- Some people claim the GOP is unfriendly to women, says Kay Bailey Hutchison
- As a U.S. senator for 19 years and a lifelong Republican, she disagrees
- The best opportunities for women come from a thriving economy, she says
- Hutchison says she has worked on traditional women's issues her entire career
In the run-up to the party conventions, new attention has been focused on women's issues in the political sphere. It has been accompanied by claims that the Republican Party is somehow unfriendly to women -- which will be a surprise to the thousands of women attending the convention in Tampa, Florida.
The assertion is baseless. Having served 19 years in the Senate, and as a lifelong Republican, I have some perspective.
Much of the recent debate has focused on a narrow slice of what constitutes women's issues and how gender should direct women's views. But this is overly simplistic.
Women make up half of the most diverse country in the world. We are represented ethnically, socially, racially, economically, religiously and ideologically across the spectrum. To say that there is a set of concerns that can be labeled "women's issues" is absolutely true. To assume that we all feel the same way about them -- or that we must feel the same way about them to represent our gender legitimately -- is inherently sexist.
My experiences as a woman certainly inform my perspective, but they do not wholly define my political views. I am also guided by the values my family instilled and the educational opportunities I had growing up.
That we employ different methods and points of view does not mean that one or the other party is the natural place for women.
Women are, in fact, more than our gender. We are entrepreneurs and executives who are concerned about a faltering economy and business-unfriendly regulation. We are homemakers and heads of households who worry what tax hikes will do to our family budgets. We are parents who want the best education possible for our children. We are recent graduates, entering the bleakest job market in decades. We are retirees, worried about the shaky finances of Medicare and Social Security.
I am a Republican because I believe that the best opportunities for women -- and men, and children -- come from a thriving economy that encourages entrepreneurship and promotes business development to create jobs and financial security. In the dismal fiscal state we're in, I think that is what is most important to women, and I consider the economy to be a women's issue.
But even if we look to the more traditional women's issues, as a Republican, I have worked on them my entire career. None of it could have been achieved without the support of my party.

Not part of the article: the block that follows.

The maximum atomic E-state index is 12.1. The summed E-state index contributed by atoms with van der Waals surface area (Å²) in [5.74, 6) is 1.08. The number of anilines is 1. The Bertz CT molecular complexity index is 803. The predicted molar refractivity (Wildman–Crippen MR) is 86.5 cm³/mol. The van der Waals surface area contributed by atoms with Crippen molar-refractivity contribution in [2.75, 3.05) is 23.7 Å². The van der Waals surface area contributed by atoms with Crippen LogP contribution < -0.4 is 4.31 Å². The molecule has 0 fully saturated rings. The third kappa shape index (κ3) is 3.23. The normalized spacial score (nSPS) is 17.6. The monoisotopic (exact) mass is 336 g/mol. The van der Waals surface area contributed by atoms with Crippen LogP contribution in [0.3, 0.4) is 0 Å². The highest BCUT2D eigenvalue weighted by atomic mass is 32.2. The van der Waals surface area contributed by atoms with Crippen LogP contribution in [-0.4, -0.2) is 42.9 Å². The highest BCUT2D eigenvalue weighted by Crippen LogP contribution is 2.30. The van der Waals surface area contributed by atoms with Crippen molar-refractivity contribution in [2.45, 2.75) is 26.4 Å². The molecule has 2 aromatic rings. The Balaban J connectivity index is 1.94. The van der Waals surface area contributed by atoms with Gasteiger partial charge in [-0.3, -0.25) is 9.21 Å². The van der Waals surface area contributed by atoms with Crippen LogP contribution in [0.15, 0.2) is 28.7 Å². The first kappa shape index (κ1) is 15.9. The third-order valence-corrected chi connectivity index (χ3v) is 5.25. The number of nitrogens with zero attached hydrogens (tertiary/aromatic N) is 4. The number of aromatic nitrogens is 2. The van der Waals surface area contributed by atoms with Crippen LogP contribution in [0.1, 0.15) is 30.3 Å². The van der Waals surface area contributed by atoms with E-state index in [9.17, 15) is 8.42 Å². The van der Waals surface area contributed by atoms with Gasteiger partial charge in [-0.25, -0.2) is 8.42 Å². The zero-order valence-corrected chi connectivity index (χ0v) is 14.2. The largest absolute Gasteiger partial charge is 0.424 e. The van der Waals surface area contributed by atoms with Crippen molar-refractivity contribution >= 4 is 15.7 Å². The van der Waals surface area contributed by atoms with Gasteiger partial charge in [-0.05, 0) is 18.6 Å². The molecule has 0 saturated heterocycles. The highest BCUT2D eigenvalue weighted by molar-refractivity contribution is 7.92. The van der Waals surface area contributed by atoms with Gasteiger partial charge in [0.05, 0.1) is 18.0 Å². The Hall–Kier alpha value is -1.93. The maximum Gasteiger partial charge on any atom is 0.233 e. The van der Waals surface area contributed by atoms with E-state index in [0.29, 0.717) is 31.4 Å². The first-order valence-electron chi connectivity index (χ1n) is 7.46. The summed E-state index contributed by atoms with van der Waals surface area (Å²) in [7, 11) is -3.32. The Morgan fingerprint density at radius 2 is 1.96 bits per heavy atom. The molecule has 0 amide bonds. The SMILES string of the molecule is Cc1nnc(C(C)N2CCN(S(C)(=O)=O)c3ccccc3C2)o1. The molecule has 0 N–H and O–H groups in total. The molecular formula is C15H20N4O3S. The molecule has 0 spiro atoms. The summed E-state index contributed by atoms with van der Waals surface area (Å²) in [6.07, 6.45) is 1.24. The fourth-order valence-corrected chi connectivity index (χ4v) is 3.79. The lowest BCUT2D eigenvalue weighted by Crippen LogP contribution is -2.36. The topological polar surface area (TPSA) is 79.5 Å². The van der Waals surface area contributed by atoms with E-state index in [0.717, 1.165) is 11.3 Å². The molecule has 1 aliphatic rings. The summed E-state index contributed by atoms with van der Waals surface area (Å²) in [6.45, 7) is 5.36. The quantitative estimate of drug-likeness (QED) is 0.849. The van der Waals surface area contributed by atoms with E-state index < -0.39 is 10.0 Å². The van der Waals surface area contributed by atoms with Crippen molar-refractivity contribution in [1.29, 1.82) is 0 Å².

In 1975, when I was serving in the Texas Legislature, I authored legislation that guaranteed the most far-reaching protections for rape victims in the country, including limiting invasive personal questions that had been part of a "blame the victim" culture and redefining consent. That bill became the model for strengthened victim-protection laws throughout the country.
Sen. Barbara Mikulski, D-Maryland, and I sponsored the Homemaker IRA, allowing spouses who do not work outside the home -- the vast majority of them women -- to defer taxes in individual retirement accounts.
Mikulski and I worked together again to co-sponsor the National Breast and Cervical Cancer Early Detection Program. More recently, all the female senators -- Democrats and Republicans -- joined together in opposing the U.S. Preventive Services Task Force's recommendation that women under 50 forgo breast cancer screening.
During this year's debate on reauthorization of the Violence Against Women Act, I offered an amendment to enact harsher penalties for violent sexual offenses and to address the backlog of some 400,000 untested sexual-assault kits. Although the amendment was not approved, the final reauthorization -- again, supported unanimously by the female senators -- included new anti-cyber-stalking legislation that I worked on with Sen. Amy Klobuchar, D-Minnesota. The debate over the Violence Against Women Act was a reminder that, though we may disagree on policy particulars, the female senators find ways to solve problems when it matters most.
But my definition of women's issues extends further. As the ranking member on the Senate Committee on Commerce, Science and Transportation, for instance, I believe the STEM disciplines -- science, technology, engineering and medicine -- must be encouraged for our girls. Getting more women into these professions reflects both my will to advance women and my Republican ethos: These areas are vital to America's economic success, and I believe ignoring 50% of the talent pool is detrimental to that goal.
Americans have thoughts, opinions and ideas spanning the political spectrum, about which reasonable people can respectfully disagree. But it is both unreasonable and disrespectful to demand that half of them hold identical views simply because of their gender.
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